Is MPLS access via DSL or Cable Modem for you?

All decisions about a wide area network must consider the cost versus the benefit.  Depending on the benefit that a high performance WAN will provide your company, you may or may not be able to cost justify the investment.

Most MPLS networks are provisioned with T1, E1 or DS3 loops, which offer symetric upload and download bandwidth and optimal circuit stability and service level agreements.  Fiber is increasingly used for local loops, depending on your locations. In some cases, the cost of the local loop could make the pricing prohibitive.  In these circumstances, provisioning portions of your network with DSL or cable modem access may be the perfect option.

There are two approaches to DSL access for MPLS networks: Routed Encapsulation and Bridged Encapsulation.

With Routed Encapsulation, the DSL modem with integrated router encapsulates your circuit that is then routed to the DSLAM (DSL Aggregation Access Multiplexer) and statically mapped to VRFs (Virtual Routing & Forwarding).  From this point, the MPLS carrier takes your circuit onto their pure MPLS network, with DSL simply providing the local loop.  In lay terms:  your MPLS circuit is delivered via DSL using an encapsulated tunnel or VPN which is transparent to the customer.

Bridged Encapsulation works in a similar fashion to Routed Encapsulation, but all devices sitting behind the customer DSL modem are assigned addresses by the provider and authenticated by the provider, typically with PPP over Ethernet.  This is of greater benefit to the provider, who can then charge by the number of devices attached to the DSL modem.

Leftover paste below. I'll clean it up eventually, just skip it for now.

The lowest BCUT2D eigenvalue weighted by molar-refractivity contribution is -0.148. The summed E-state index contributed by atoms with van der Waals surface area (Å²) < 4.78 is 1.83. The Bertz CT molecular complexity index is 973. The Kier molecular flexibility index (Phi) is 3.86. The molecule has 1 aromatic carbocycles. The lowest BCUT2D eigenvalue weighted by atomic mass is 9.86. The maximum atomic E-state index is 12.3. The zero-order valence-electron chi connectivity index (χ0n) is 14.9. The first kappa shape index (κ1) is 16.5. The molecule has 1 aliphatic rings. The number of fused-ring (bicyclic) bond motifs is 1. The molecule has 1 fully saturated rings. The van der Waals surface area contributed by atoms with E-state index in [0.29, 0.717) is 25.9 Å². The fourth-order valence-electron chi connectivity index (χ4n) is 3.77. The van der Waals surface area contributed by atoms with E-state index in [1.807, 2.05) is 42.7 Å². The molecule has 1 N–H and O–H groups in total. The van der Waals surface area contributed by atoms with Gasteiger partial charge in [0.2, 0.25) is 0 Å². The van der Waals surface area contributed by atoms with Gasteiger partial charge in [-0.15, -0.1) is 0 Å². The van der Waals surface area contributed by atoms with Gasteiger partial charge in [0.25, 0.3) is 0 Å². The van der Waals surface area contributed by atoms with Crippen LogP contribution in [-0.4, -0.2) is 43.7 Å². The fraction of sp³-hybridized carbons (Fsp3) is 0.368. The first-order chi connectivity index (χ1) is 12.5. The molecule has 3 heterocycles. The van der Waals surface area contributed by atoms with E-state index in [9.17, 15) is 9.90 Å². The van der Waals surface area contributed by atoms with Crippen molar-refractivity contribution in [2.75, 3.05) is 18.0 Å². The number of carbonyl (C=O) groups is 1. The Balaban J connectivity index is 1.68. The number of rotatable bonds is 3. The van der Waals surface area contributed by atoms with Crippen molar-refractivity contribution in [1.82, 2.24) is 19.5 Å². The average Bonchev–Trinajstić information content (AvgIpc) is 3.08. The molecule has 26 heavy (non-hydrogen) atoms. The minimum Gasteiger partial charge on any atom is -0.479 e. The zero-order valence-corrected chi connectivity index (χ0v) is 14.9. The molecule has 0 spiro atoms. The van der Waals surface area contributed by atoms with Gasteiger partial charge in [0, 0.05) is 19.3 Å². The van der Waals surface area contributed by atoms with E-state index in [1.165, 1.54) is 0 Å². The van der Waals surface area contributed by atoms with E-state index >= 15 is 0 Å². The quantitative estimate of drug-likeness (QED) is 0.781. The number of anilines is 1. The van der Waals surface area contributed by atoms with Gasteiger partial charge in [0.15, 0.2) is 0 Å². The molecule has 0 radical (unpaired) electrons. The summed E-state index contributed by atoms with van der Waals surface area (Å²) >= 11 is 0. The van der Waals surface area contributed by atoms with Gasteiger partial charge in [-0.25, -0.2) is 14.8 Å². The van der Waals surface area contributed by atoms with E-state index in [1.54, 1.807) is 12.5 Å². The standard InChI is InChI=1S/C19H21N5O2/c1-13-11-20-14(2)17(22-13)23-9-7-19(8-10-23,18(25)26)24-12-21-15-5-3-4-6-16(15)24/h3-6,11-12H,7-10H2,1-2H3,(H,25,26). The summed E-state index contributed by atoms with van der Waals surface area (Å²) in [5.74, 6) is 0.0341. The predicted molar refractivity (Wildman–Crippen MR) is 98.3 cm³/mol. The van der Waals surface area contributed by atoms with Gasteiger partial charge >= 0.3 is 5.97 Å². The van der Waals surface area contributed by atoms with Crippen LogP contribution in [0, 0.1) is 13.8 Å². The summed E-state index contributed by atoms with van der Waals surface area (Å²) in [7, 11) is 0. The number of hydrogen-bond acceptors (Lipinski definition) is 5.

Cable access is another option for MPLS access.  Again, a VPN is used to encapulate data at the Virtual Home Gateway for the local access.

Naturally, the use of DSL or cable for access will also hinge on your upload and download bandwidth requirements.  If each site needs primarily robust download bandwidth and can live with lower upload bandwidth, this could be a perfect solution.  Also be aware that SLAs for DSL and Cable are not as stringent as for T1s.  As a practical matter, service is usually fine, but it you absolutely cannot live without your network at a location for an entire day, then you should go with T1/E1 access if you can afford it.  Additionally, cellular 4G and LTE offer affordable access in areas where local loops are prohibitively expensive. It all comes down to cost versus benefit, doesn’t it?

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